Re: The True Cost of the Essentials (Implementing Peer Review)

From: Sally Morris <sec-gen_at_ALPSP.ORG>
Date: Thu, 7 Aug 2003 09:34:18 +0100

I agree that the cost (to both publisher and library) of negotiating and
administering licences for very small numbers of journals (e.g. from
specialist societies) is disproportionate - and tends to disadvantage those
journals, regardless of their value to readers. Our Association is
attempting to overcome this difficulty by offering an 'umbrella' under which
our members can sell their journals in a single package, the ALPSP Learned
Journals Collection (see (By the way, publishers
can sign up to this until the middle of August)

It would be great if we could find collaborative ways of reducing other cost
elements, to everyone's benefit.


Sally Morris, Secretary-General
Association of Learned and Professional Society Publishers
South House, The Street, Clapham, Worthing, West Sussex BN13 3UU, UK

Phone: 01903 871686 Fax: 01903 871457 E-mail:
ALPSP Website

----- Original Message -----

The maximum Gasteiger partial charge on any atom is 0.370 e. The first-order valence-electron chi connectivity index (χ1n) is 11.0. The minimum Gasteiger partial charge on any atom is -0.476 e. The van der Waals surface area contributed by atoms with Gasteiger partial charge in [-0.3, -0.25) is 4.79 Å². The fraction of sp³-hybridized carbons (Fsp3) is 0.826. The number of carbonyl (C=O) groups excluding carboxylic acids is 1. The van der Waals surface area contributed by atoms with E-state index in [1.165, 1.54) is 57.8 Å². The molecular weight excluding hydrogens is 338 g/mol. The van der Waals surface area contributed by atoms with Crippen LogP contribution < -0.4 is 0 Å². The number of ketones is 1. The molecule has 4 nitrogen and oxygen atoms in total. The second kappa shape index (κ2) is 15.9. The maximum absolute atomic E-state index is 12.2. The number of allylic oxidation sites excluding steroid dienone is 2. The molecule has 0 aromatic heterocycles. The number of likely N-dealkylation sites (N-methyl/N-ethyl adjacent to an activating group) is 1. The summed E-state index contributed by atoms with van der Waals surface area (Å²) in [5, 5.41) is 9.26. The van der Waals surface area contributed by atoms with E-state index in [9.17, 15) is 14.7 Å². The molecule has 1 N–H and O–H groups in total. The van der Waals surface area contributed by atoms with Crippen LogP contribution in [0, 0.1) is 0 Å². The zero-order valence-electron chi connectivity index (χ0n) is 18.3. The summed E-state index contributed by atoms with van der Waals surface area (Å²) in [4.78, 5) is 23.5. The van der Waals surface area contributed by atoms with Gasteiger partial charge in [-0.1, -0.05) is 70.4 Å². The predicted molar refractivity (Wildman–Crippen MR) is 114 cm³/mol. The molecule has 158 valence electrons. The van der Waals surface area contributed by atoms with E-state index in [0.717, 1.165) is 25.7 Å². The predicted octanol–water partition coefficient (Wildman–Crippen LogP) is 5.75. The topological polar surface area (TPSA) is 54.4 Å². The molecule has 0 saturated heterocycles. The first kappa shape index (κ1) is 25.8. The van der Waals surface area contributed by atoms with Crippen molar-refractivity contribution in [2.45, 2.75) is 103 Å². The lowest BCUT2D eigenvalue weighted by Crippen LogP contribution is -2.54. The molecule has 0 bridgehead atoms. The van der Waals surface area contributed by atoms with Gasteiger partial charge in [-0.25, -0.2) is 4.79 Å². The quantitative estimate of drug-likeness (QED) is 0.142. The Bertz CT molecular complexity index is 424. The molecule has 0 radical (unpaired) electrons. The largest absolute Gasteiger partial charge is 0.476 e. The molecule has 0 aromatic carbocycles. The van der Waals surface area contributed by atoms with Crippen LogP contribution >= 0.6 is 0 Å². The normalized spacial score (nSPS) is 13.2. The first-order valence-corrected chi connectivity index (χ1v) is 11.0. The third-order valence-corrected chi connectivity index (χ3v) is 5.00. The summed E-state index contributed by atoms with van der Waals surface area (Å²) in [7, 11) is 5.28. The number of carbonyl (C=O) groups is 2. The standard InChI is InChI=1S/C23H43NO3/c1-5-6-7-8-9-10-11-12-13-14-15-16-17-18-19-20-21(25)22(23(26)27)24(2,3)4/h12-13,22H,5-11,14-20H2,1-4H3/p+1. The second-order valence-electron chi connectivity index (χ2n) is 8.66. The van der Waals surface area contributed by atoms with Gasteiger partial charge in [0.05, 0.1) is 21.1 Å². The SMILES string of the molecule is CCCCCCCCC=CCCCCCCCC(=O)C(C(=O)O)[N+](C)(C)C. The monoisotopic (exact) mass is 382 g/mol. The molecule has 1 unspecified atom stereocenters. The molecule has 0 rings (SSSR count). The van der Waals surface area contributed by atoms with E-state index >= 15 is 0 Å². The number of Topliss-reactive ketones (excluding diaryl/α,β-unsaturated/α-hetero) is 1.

From: "Fred Spilhaus" <FSpilhaus_at_AGU.ORG>
Sent: Sunday, July 27, 2003 7:11 PM
Subject: Re: The True Cost of the Essentials (Implementing Peer Review)

> David: Your observation is interesting from the point of view of
> the small and mid-size publishing society. I find that the cost
> of negotiating the first license, analogous to contract
> administration I presume, which is clearly identifiable, can be a
> large fraction of the subscription price for a relatively small
> journal.
> Until we figure out how to get the lawyers out of this loop I
> forsee a real increse in cost at our side as well. My deepest
> concern is that changing models that we must experiment with will
> continue to drag us into more complex relationships that will
> further increase legal, audit and other non-productive overhead
> charges.
> David Goodman wrote:
> > Over the short run the general cost of providing
> > service from electronic resources is about the same as paper.
> > What is saved on check-in, binding, and so so on, is spent on
> > contract administration, computer services, and so on. In the long run,
> > it is correct that there is a savings to be expected in the net size of
> > science library buildings. Already I have observed several academic
> > departments reclaim library space for other needs,
> > This is one of the reasons I am aware
> > of the possibility academic administrators might do likewise with
> > acquisition funds. (my personal view, as always)
> >
> --
> Fred Spilhaus Executive Director, AGU
> 2000 Florida Avenue NW Washington DC 20009 USA
> Phone: +1 202 777 7510 Fax: +1 202 328 0566
> E-mail
> To see what AGU is doing go to
Received on Thu Aug 07 2003 - 09:34:18 BST

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